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In this Instructable, we are going to build something that is going to bring together social networking and data analytics. We are going to build a TwitterBot that tweets plots of temperature (or any user defined data).

This bot will create the plots using the "gnuplot" program and uses Twython Python library to tweet the generated plots.

This bot can log data and tweet plots at configurable intervals. The data that has to be logged and subsequently plotted is user configurable and hence you can log any data that you wish to record and plot.

Also it is possible to plot multiple data sources.

Step 1: Craeting the Twitter Account

Follow these steps to create a Twitter application for your TwitterBot

Create a Twitter account:

  • Create an email account for your twitter bot and then head onto www.twitter.com.
  • In "sign up" section, enter the details.
  • Enter a name for your Twitter bot
  • Go ahead and complete rest of the account creation process

Once the account is created, find your actual Twitter account and follow your account from the TwitterBot's account and vice versa. That is, your actual Twitter account should follow your Twitter bot and your Twitter bot should be following your account.

Create the Twitter application:

You need to create an Twitter application to create the Twitter bot.

Follow these steps to create a Twitter bot:

  • While still logged into you Twitterbot's application, click on this link.
  • Enter the mandatory details for your Twitter application
  • Accept the terms and click on "Create your Twitter Application"
  • In the next page, click on "permissions" and select "Read, Write and Access direct messages"
  • Click on "update settings"
  • Click on "Keys and Access tokens"
  • Click on "Create access token" and note down the keys that appears

We will use these keys later, hence keep this tab open

Step 2: Preparing the Galileo

For using this application we will need the "Linux IoT" image for the Galileo.

Click on this link if you need help with setting up your Galileo and booting into the Linux image.

For the application to work, You need to set the proper time on your Galileo.

google "UTC time" to know the current UTC time.

Then using the date command, set the date in following format:

date -s "5 AUG 3:45:00 PM"

In the above command, the date is set in accordance to the attached screen shot.

Step 3: Installing the TwitterPlotBot

Connect your Galileo to the Internet.

Type the following command onto your Galileo's Linux console:

git clone
cd TwitterPlotBot
cd install
sh install_packages_on_Galileo.sh

The last command will download and install all the required packages this command will take few minutes to complete.

Step 4: Configuring the System

All the configuration information is stored in the "config.py" file within the project folder.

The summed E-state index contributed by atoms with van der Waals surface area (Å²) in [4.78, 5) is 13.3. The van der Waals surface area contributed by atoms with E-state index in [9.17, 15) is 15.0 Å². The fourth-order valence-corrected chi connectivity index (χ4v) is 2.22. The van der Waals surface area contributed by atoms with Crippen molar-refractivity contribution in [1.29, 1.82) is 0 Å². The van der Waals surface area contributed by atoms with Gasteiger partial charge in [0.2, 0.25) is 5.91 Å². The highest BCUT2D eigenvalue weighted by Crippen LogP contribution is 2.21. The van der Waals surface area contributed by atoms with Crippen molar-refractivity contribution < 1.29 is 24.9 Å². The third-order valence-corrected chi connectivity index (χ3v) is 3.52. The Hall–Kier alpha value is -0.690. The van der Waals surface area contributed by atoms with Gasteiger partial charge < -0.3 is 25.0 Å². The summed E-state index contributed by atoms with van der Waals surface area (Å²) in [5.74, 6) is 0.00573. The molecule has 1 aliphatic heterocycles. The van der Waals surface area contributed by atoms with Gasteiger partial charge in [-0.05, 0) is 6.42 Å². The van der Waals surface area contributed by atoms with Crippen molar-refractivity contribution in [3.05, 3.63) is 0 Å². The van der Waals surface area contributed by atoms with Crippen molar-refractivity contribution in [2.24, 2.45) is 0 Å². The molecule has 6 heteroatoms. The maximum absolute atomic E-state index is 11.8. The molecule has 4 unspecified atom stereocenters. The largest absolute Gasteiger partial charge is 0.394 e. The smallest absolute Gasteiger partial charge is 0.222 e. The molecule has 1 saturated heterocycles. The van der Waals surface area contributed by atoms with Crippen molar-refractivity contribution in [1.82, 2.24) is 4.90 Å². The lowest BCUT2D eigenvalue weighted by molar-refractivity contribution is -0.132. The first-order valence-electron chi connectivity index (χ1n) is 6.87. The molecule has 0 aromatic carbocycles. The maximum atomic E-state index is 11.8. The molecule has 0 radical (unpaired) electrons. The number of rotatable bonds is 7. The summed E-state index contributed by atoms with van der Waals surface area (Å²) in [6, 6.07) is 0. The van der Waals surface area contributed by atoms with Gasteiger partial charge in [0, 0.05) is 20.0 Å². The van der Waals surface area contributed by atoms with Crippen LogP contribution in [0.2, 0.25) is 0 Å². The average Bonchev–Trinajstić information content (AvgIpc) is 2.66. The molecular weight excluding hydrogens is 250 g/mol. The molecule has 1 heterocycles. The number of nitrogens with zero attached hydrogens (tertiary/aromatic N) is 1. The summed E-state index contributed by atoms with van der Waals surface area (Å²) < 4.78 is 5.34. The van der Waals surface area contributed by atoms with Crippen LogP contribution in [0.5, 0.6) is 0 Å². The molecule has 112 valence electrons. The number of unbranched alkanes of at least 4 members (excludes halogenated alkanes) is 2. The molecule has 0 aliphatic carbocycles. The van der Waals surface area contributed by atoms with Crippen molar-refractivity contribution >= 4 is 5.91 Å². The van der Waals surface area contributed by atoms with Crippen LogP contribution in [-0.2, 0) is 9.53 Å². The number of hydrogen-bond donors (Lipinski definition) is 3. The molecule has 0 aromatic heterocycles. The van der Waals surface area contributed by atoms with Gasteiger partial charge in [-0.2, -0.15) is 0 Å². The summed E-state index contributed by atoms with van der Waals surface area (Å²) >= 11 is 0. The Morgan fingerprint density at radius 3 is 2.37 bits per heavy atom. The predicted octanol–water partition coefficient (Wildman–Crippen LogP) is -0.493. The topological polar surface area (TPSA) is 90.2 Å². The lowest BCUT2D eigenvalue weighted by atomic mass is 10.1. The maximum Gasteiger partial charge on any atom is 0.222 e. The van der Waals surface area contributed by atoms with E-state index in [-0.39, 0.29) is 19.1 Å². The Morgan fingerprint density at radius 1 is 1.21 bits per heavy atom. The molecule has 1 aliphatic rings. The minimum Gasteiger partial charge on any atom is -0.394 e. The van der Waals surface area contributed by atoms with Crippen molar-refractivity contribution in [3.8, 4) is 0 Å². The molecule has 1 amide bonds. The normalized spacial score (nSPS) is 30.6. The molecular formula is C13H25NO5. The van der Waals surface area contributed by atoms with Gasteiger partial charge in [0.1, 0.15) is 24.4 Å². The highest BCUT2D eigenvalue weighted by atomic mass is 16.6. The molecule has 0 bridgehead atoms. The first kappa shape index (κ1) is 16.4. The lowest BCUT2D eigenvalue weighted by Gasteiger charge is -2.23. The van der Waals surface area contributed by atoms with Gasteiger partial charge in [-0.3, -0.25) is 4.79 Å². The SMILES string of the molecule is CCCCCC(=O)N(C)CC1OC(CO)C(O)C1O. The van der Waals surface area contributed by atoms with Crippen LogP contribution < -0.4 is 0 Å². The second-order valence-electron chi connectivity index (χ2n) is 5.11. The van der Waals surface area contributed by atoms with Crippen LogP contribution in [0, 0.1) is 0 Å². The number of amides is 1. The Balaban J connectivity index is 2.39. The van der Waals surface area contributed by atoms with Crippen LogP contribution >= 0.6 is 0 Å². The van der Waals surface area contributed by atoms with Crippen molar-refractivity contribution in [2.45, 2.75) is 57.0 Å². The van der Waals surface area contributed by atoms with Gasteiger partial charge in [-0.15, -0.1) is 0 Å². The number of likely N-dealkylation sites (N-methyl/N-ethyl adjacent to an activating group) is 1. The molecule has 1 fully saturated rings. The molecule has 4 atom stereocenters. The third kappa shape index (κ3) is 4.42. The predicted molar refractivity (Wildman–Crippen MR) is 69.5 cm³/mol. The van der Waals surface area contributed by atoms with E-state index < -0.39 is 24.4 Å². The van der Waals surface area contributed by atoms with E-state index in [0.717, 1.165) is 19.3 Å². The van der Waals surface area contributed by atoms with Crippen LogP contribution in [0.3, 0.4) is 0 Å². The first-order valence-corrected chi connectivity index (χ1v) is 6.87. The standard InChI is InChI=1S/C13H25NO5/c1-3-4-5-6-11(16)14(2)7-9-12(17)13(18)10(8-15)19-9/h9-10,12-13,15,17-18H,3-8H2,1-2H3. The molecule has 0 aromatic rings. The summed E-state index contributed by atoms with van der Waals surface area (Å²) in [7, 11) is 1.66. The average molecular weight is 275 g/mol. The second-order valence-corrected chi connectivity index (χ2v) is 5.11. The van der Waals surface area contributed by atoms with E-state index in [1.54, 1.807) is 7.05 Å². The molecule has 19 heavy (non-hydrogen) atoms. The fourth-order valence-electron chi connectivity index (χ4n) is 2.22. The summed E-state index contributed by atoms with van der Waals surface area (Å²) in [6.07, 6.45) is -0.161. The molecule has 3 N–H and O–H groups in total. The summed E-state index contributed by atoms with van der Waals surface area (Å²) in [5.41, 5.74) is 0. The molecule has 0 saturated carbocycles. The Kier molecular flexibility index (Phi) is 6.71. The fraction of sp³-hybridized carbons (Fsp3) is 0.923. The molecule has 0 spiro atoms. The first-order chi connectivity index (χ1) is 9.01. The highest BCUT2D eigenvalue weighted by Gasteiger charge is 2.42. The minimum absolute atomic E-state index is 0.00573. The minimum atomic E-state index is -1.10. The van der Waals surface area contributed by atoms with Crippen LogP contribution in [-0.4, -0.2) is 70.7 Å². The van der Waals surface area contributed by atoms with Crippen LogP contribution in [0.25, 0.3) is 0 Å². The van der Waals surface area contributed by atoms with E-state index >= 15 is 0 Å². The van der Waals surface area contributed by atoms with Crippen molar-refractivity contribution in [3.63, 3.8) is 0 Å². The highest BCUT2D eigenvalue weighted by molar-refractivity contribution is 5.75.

Open the config.py with the following command

vi config.py

and hit 'i' key to start editing.

The first thing that you need to configure is the consumer/api and access keys.

Refer to the attached mails where you need to paste the information.

Remove the user information fillers (such as 'consumer key here', excluding quotes) and copy paste the keys.

If you are using "putty" as your serial console, place the cursor between quotes and right click to paste the copied key.

If you are using "screen" then use "ctrl+shift+v" to paste the text.

You also need to insert your twitter screen name in place of "your screen name" with your Twitter account.

Other things that you might want to configure are "Tweet Interval" and "Log Interval" which control the the time interval between Tweeting the plot and logging the data respectively in terms of seconds.

The "stop plot cmd" and "resume plot cmd" string values control the strings that you can direct message to your bot to stop and start the tweets.

Step 5: Using the Application

Connect the temperature sensor to "A1" pin header on the Grove shield.

On command line, type the following command to start the application

python TwitterBot.py

This should start tweeting the plots.

Any time you need to stop the plot you have to direct message the TwitterBot with the "stop command" as specified in the config.py similarly, you can resume tweeting by sending the "resume command"

If all you need is temperature plots being tweeted by the TwitterBot then this Instructable, for you, ends here.

If you want to configure the bot to plot other data or temperature sensor connected to different pin then head over to the next step.

Step 6: Adding Custom Data Logging (optional)

All the data collection functions can be found in the "CallBacks.py" file.

Let us take an example of adding the plot of voltage across the "A0" pin on the Galileo.

The first thing to do is define a function that will set up the analog pin and will read the voltage at that pin and returns the voltage.

def getPotVltg():   
    reading = mraa.Aio(0)
    vltg = (reading.read()/1024.0)*5  # switch is towards 5v
    return vltg

Then add this function to the list called "callbacks" (after the comma). Here you need to specify a string that will be displayed to identify the plot, next comes the call back function that you have defined and the last parameter is the color of the plot in hexadecimal format starting with #

callbacks = [
    # The data item name   The callback func    The color in the plot for this item
    [   'Temperature',      getTemperature,                "#FF2050"],
    [   'Pot vltg',         getPotVltg,                    "#2F3055"],
    
    ]

You need to restart the application for these changes to take effect.

If you need instructions on using the Python to program the Edison/Galileo, you can refer to this tutorial.

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